Observation
My First four Weeks (week 2 through 6 of the quarter)
I started my observation in the third week of January, exact date is unknown. For the first three weeks my observation was strictly in class or while walking around school to and from classes, lunch, arriving or leaving school. I had not really subbed at this school prior to this assignment, so my goal during the couple weeks was to be seen by the students in a normal substitute type setting. I did not want to move into their space to quickly. I subbed at their school about three times a week during these first four weeks.
Week Five to Nine (weeks 7 through 10 of the quarter)
Starting in week five I started to walk around at lunch. In the fifth week I ate half of my lunch solo and then walked around the campus eating as I walked. I soon transitioned to eating my whole lunch while out and about at lunch time. I would sit at different places during lunch and then walk around when I was done with my lunch I started talking to some students I had meet during class time. During this time I was still working at the school about 3 days a week.
Focus Groups
1st Focus Group
I set up my first focus group over March 2nd, 2007 during lunch. I asked a student that I had established a good relationship, on February 27th, 2007, if she would want to help me out with a project for one of my class. When I told her that I was doing the project to learn about whom high school students were, what they went through, and what they thought about things like school, friends, parents and what they did on the weekend. She was very willing and happy to help me out.
On March 2nd, 2007 I walked over to where she normally hung out at and she had 5 students there and ready to be interviewed by me. As we were walking toward the hall, where we did the interview, she got 3 other students to join the group. I opened up and told the students what I had told the girl a few days before and that they could as open with me as they wished. I told them that I would not tell anyone what they told me, unless it involved them hurting themselves, them hurting others or if it was about someone that was hurting them. From that point they were very open with me about everything, and also very excited to be doing the project. In this group I had 5 guys and 3 girls. The group lasted the whole lunch time, which is a half and hour.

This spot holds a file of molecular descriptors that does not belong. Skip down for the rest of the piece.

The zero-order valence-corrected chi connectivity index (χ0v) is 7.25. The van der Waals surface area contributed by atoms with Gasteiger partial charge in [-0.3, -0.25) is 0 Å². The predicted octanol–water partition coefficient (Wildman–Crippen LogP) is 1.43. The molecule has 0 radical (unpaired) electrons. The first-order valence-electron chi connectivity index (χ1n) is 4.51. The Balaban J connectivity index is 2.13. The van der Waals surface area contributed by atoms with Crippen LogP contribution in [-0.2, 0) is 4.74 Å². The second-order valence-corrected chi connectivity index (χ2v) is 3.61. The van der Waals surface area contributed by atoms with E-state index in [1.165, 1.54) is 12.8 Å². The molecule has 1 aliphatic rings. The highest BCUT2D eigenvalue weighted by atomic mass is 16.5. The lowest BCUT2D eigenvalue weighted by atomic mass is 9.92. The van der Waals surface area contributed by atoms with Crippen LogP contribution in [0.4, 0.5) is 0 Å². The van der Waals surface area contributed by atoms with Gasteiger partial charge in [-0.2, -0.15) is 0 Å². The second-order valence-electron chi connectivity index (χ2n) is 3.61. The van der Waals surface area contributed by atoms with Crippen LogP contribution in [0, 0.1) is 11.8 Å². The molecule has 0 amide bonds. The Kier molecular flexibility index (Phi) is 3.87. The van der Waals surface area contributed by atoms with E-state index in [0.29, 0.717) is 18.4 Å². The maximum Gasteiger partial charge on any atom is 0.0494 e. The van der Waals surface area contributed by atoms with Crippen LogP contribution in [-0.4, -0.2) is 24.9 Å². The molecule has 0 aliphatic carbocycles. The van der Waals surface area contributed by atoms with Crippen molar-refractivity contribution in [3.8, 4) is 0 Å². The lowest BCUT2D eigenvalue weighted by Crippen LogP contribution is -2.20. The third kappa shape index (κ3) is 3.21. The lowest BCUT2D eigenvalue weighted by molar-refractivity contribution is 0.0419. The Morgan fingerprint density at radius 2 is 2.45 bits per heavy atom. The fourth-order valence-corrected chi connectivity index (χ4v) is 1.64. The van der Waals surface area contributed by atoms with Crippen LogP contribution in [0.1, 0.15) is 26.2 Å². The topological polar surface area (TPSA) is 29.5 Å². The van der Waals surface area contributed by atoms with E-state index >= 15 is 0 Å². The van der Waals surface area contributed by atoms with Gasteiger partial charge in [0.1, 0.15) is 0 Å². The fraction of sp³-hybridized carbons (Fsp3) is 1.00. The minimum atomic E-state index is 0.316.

2nd Focus Group
The second focus group was set up by another student that I met in one of my classes. This group was a little more random then the first one. I had been playing phone tag with the student for a week and we couldn’t find a time to meet and do the group. So, I decided to show up On March 6th, 2007 during lunch time and find the student who I had asked to set up the group for me. The student could not really find anyone to do the group with us so it ended up four students: two guys and two girls. Half way through the group a random girl came by and became a part of the group, so then we had five students total.
Questions
Since we are at school, let’s start there. What do you guys think about school?
Do you guys have a favorite teacher? If so why is he or she your favorite teacher?
What do you think are most important things to your parents?
Do you think your parents want the best for you?
Describe your group of friends to me?
Are you guys all good friends?
If you were to get in trouble and needed help who would you call or turn to, why?
Do you trust your best friends more then your teachers?
What do you guys do during the weekend?
Where do you guys hang out during the weekend?
Do you guys hang out anywhere other then your friends houses?
What else do you guys do in your free time?
Why do you guys drink and do drugs?
Do you only do drugs with your friends?
When did you guys start using drugs?
What do you guys usually do to get away from the stress of life?
If you could tell your parents and your teachers one thing what would that be?
Conclusions
The Classroom
Students in 9th grade and 10th grade were more open to trust adults than the 11th and 12th grade students were. In college prep classes students knew what they were suppose to do and did it. You could tell that they felt they knew what they needed to do in order succeed in the school system they found themselves in. The disabilities classes were less trustworthy of adults unless the adult was friendly to them. When the adult was friendly to them, they seem to open up more than other students. The older the student was the less they would interact with me, even if I engaged them first. In classes that were mixed grade levels you could usually tell what grade the students were in by how they reacted to adults.
Student/Teacher